On our Commentary Page this morning, frequent contributor Joseph Otis Minott, of Clean Air Council, says state regulators need to slow things down on the approval of a new pipeline in Clinton County. And state Reps. Donna Bullock and Danilo Burges, both Philadelphia Democrats, say small businesses are being left behind because of a budget-season decision to sit on $5 billion in federal COVID-19 assistance.

The Pennsylvania Judicial Center in Harrisburg (Capital-Star file)

The Pennsylvania Supreme Court has adopted a new disciplinary rule aimed at fighting discriminatory and harassing speech, The Legal Intelligencer reports (registration required).

Craig Snyder, a GOP U.S. Senate candidate, is warning against ‘MAGA extremists in his campaign, the Inquirer reports.

Republican Senate hopefuls Jeff Bartos and Sean Parnell, meanwhile, are trying to out-Trump each otherCity & State PA reports.

Pennsylvania could soon feel the effects of the governor’s newly limited emergency authority, the Post-Gazette reports.

PennLive examines how the Trump/Biden split in the Keyestone State matches up with vaccination rates (paywall).

COVID-19 hospitalizations statewide have increased by 77 percent over the last two weeks. The 986 new cases logged Tuesday are the most since late May, LancasterOnline reports (paywall).

Pennsylvania nursing home workers have called off a one-day strikeUSA Today’s Pennsylvania Capital Bureau reports.

The Morning Call previews President Joe Biden’s visit to the Lehigh Valley this Wednesday morning (paywall).

Luzerne County Council has put off a vote on homestead exemption rebates for county property owners, the Citizens’ Voice reports (paywall).

In Bucks County, tensions are high over school COVID-19 safety plansWHYY-FM reports.

The state Department of Environmental Protection will propose limits on PFAS chemicals that it says balance cost and public health, StateImpact Pennsylvania reports.

The Observer-Reporter explains how local veterinarians have been impacted by the pandemic-inspired labor shortage.

In one of the first tests of his post-White House clout, a Trump-backed candidate has been defeated in a run-off for a Texas congressional seatRoll Call reports.

Here’s your #Pittsburgh Instagram of the Day:


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A post shared by Nathaniel Holzer (@than_takes_pics)

What Goes On
9:30 a.m., Chatham University, Gibsonia, Pa.: House Republican Policy Committee
10 a.m., G50 Irvis: House Environmental Resources & Energy Committee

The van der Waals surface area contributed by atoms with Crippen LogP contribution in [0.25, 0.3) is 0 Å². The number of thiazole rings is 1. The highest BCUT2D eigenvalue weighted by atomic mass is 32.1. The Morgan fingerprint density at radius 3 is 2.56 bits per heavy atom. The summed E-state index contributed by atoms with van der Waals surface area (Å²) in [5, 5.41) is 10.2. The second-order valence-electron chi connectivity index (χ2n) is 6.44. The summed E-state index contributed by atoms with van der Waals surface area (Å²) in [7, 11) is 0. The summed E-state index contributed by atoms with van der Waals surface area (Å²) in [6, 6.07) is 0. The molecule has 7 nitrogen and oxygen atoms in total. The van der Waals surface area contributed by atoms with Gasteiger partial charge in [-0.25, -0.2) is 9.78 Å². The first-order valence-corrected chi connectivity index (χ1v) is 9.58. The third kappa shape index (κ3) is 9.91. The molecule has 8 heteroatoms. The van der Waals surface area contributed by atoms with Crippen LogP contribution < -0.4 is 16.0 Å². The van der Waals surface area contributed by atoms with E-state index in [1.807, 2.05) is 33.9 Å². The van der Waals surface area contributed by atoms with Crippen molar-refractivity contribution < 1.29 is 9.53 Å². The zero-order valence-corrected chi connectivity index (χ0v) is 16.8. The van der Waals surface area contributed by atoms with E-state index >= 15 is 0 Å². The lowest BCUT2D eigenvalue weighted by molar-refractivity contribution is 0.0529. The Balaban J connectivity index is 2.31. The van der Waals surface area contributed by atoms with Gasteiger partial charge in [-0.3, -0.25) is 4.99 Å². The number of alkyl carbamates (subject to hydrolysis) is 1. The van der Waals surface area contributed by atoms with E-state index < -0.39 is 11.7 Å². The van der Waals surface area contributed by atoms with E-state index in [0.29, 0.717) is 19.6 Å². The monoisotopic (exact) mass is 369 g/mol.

10 a.m., Lancaster County Chamber of Commerce: Senate Community, Economic & Recreational Development Committee
3:30 p.m., Philadelphia City Hall: Acting DHS Secretary Meg SneadPhiladelphia Mayor Jim Kenney, and House Democratic Whip Jordan Harris, D-Philadelphia, tout the state’s Emergency Rental Assistance Program.

What Goes On (Nakedly Political Edition)
Fayette County Commissioner Vince Vicites holds a 6 p.m. reception at Christian W. Klay Winery in scenic Chalk Hill, Pa. Admission is a pricey, yet reasonable-for-a-fundraiser, $150.

Gov. Tom Wolf has no public schedule today.

You Say It’s Your Birthday Dept
Best wishes go out this morning to dulcet-toned WITF-FM morning guy, Tim Lambert, who completes another trip around the sun today. Congratulations, sir. Enjoy the day.

Heavy Rotation
Here’s a fantastic tune from indie poppers Winnetka Bowling League and Sasha Alex Sloan. It’s ‘Barcelona.’

Wednesday’s Gratuitous Baseball Link
After a three-game sweep of the NatsBaltimore returned to business as usual (sadly) on Tuesday, dropping a 7-3 decision to the Marlins.

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John L. Micek
John L. Micek

A 3-decade veteran of the news business, John L. Micek is the Pennsylvania Capital-Star's Editor-in-Chief. An award-winning political reporter, Micek’s career has taken him from small town meetings and Chicago City Hall to Congress and the Pennsylvania Capitol. His weekly column on U.S. politics is syndicated to 800 newspapers nationwide by Cagle Syndicate. He also contributes commentary and analysis to broadcast outlets in the U.S., Canada and the U.K. Micek’s first novel, “Ordinary Angels,” was released in 2019 by Sunbury Press.